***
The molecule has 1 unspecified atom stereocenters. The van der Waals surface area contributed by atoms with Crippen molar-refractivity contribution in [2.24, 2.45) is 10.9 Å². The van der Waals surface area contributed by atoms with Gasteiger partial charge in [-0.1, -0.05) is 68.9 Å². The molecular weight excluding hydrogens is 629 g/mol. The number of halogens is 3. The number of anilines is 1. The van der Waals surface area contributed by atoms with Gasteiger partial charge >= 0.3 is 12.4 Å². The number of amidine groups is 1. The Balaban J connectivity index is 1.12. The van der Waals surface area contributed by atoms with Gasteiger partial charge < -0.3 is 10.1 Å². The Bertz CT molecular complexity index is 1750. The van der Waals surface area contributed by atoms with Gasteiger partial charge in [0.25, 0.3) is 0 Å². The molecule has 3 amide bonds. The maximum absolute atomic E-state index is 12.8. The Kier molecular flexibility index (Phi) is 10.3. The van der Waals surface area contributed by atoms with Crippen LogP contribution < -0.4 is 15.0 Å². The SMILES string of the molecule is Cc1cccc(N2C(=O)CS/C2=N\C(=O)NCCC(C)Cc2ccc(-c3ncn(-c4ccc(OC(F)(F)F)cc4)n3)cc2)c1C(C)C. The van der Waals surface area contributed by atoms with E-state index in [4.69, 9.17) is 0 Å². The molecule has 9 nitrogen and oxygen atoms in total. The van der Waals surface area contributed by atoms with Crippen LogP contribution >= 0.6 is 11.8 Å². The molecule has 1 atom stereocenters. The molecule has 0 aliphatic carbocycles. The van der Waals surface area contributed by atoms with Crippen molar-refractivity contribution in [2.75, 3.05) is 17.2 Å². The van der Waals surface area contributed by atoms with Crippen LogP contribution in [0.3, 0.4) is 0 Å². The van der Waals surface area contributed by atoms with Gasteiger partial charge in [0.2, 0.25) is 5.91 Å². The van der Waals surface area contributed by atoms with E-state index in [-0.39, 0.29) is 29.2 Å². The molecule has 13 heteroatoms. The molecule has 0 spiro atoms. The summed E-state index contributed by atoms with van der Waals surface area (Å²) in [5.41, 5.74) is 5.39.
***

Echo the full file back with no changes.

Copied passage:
The molecule has 1 unspecified atom stereocenters. The van der Waals surface area contributed by atoms with Crippen molar-refractivity contribution in [2.24, 2.45) is 10.9 Å². The van der Waals surface area contributed by atoms with Gasteiger partial charge in [-0.1, -0.05) is 68.9 Å². The molecular weight excluding hydrogens is 629 g/mol. The number of halogens is 3. The number of anilines is 1. The van der Waals surface area contributed by atoms with Gasteiger partial charge >= 0.3 is 12.4 Å². The number of amidine groups is 1. The Balaban J connectivity index is 1.12. The van der Waals surface area contributed by atoms with Gasteiger partial charge < -0.3 is 10.1 Å². The Bertz CT molecular complexity index is 1750. The van der Waals surface area contributed by atoms with Gasteiger partial charge in [0.25, 0.3) is 0 Å². The molecule has 3 amide bonds. The maximum absolute atomic E-state index is 12.8. The Kier molecular flexibility index (Phi) is 10.3. The van der Waals surface area contributed by atoms with Crippen LogP contribution < -0.4 is 15.0 Å². The SMILES string of the molecule is Cc1cccc(N2C(=O)CS/C2=N\C(=O)NCCC(C)Cc2ccc(-c3ncn(-c4ccc(OC(F)(F)F)cc4)n3)cc2)c1C(C)C. The van der Waals surface area contributed by atoms with E-state index in [4.69, 9.17) is 0 Å². The molecule has 9 nitrogen and oxygen atoms in total. The van der Waals surface area contributed by atoms with Crippen LogP contribution >= 0.6 is 11.8 Å². The molecule has 1 atom stereocenters. The molecule has 0 aliphatic carbocycles. The van der Waals surface area contributed by atoms with Crippen molar-refractivity contribution in [2.75, 3.05) is 17.2 Å². The van der Waals surface area contributed by atoms with Crippen LogP contribution in [0.3, 0.4) is 0 Å². The van der Waals surface area contributed by atoms with Gasteiger partial charge in [0.2, 0.25) is 5.91 Å². The van der Waals surface area contributed by atoms with E-state index in [-0.39, 0.29) is 29.2 Å². The molecule has 13 heteroatoms. The molecule has 0 spiro atoms. The summed E-state index contributed by atoms with van der Waals surface area (Å²) in [5.41, 5.74) is 5.39.